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As usual we
precondition by changing variables so
that the regularization operator becomes an identity matrix.
The gradient in equation (21) has no inverse, but its
spectrum ,can be factored () into triangular parts
and where is the helix derivative.
This is invertible by deconvolution.
The quadratic form
suggests the new preconditioning variable .The fitting goals in equation (21) thus become
| |
(22) |

with the residual for the new variable .Experience shows that an iterative solution for converges much
more rapidly than an iterative solution for ,thus showing that is a good choice for preconditioning.
We could view the estimated final map ,however in practice, because the depth function is so smooth,
we usually prefer to view the roughened depth .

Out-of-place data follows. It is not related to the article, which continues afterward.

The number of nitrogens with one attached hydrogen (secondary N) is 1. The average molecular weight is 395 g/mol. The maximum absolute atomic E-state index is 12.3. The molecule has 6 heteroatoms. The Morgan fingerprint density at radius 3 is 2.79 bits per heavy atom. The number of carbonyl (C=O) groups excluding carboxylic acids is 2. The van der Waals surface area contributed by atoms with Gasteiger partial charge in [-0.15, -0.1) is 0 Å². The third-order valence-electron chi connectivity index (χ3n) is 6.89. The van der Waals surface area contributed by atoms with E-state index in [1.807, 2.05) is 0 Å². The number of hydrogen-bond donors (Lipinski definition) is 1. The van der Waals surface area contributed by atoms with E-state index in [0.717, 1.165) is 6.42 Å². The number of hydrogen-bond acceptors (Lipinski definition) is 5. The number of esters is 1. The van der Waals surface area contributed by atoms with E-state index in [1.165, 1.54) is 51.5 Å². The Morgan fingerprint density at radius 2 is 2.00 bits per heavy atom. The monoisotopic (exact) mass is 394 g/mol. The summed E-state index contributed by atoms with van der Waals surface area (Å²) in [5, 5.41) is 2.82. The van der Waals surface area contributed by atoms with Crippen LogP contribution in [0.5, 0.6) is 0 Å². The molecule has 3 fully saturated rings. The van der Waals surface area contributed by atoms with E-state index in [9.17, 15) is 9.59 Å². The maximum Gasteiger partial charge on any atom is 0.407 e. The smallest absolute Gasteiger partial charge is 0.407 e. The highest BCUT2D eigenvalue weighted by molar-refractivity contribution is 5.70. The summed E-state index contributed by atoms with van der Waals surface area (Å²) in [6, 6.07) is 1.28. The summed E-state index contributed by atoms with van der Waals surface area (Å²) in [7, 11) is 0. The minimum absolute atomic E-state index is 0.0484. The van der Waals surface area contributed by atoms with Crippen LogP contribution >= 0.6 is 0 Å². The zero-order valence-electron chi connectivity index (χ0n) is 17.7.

There is no simple way of knowing beforehand the best value of .Practitioners like to see solutions for various values of .Practical exploratory data analysis is pragmatic.
Without a simple, clear theoretical basis, analysts
generally begin from and then abandon the fitting goal
.Effectively, they take .Then they examine the solution as a function
of iteration, imagining that the solution at larger iterations
corresponds to smaller and that the solution at smaller iterations
corresponds to larger .In all our explorations, we follow this approach
and omit the regularization in the estimation of the depth maps.
Having achieved the general results we want,
we should include the parameter and adjust it until
we see a pleasing result at an ``infinite'' number of iterations.
We should but usually we do not.

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Stanford Exploration Project

4/27/2004